A Back Garden Update With (Mostly) Natives for Summer Shade
And this is what the Back Garden looks like in mid-July.
The Back Garden sits under the shade of Silver Maples and Siberian Elms, not everyone’s favorite trees, I know. But they give a high, dappled shade that I appreciate.
The American Spikenard (Aralia racemosa) is blooming with its tiny flowers. This plant has a substantial summer presence in the Back Garden.
The compound leaves have a bold look, though the foliage tends to die back from something later in the summer. You can see the beginnings in the lower right corner.
The Purple Flowering Raspberry (Rubus odoratus) is becoming more substantial. It’s blooming more, too, but the flowers are not profuse.
Here’s a close-up of the flowers. The fruits are edible but not very tasty – better to leave them for the birds.
In spring, Solomon’s Plume (Maianthemum racemosum) sports frothy white flowers. In summer, they turn into little berries – now bronze, eventually red. My only complaint about this plant is that the stems tend to flop under the weight of the ripe berries. Supposedly the berries (true berries, not drupes) are edible, and one of the common names is Treacleberries. I’m definitely not encouraging anyone to try them, though.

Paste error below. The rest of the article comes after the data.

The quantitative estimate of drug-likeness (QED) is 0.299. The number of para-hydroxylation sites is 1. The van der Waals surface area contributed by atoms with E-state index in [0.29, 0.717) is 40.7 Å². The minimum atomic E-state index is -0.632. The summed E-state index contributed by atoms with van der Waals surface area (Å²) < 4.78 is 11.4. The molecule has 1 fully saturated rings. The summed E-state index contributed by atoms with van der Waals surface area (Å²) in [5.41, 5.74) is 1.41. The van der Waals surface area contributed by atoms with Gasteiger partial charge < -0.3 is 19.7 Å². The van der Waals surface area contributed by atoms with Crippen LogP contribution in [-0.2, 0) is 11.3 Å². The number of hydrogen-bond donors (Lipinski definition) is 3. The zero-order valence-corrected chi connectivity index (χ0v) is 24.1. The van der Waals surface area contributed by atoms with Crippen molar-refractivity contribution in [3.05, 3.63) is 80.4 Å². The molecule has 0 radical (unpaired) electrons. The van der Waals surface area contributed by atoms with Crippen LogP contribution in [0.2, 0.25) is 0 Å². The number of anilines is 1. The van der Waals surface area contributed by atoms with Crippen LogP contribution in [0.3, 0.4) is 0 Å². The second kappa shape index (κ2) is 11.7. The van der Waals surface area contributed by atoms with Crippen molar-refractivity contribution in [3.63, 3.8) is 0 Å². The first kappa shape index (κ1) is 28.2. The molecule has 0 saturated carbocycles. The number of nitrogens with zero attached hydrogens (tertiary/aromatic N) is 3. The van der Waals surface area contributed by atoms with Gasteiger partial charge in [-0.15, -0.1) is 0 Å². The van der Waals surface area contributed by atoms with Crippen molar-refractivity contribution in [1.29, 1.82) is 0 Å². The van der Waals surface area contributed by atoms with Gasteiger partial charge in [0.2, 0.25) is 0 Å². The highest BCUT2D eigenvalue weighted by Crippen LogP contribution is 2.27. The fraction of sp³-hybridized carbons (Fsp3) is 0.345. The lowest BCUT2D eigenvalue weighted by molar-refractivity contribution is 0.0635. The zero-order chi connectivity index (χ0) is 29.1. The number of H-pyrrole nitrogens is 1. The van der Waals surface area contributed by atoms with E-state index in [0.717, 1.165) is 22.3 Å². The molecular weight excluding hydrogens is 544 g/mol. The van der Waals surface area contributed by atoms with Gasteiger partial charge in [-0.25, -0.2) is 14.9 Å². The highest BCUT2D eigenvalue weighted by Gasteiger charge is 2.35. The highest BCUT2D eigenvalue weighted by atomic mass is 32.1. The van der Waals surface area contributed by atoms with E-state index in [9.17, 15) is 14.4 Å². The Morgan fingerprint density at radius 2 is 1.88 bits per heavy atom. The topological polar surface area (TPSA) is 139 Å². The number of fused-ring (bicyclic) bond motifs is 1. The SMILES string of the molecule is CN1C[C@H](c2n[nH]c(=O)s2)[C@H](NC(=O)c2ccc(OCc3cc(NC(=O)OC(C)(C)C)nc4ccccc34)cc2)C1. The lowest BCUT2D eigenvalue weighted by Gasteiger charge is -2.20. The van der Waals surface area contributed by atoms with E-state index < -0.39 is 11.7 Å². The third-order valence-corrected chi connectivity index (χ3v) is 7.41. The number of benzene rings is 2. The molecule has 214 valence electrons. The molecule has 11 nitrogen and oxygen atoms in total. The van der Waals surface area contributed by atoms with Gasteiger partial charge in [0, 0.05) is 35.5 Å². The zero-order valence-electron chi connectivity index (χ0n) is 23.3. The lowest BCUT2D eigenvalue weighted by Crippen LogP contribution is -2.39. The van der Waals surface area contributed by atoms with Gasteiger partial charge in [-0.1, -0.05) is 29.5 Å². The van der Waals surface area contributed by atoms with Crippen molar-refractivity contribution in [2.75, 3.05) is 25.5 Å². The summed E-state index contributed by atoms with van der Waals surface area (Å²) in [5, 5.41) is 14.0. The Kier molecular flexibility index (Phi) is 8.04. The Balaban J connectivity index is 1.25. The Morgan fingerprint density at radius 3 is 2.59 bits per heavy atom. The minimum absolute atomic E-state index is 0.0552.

One edge of the Back Garden Island Bed is lined with Yellow Corydalis (Corydalis lutea). Not a native, but it’s such an easy plant, the ferny foliage is nice, and it blooms forever. Self-sows like crazy, but easy to pull out.
Indian Pink (Spigelia marilandica) blooms behind the Corydalis. I prefer mostly white flowers in the shade, but I make an exception for this perennial. A great plant for gardeners and hummingbirds.
Here’s a look at the east end of the Back Garden.
‘Annabelle’ Smooth Hydrangea (Hydrangea arborescens) is blooming against the fence between our yard and the neighbor’s. These are native to Southern Illinois, though not to the Chicago area.
I like how our red bird house contrasts with the white Hydrangea blooms.
That’s it for now. There’s a few other things going on in the Back Garden, like my attempt to plant a sedge lawn, but I’ll write about at another time. Are you enjoying any particular shade plants this summer?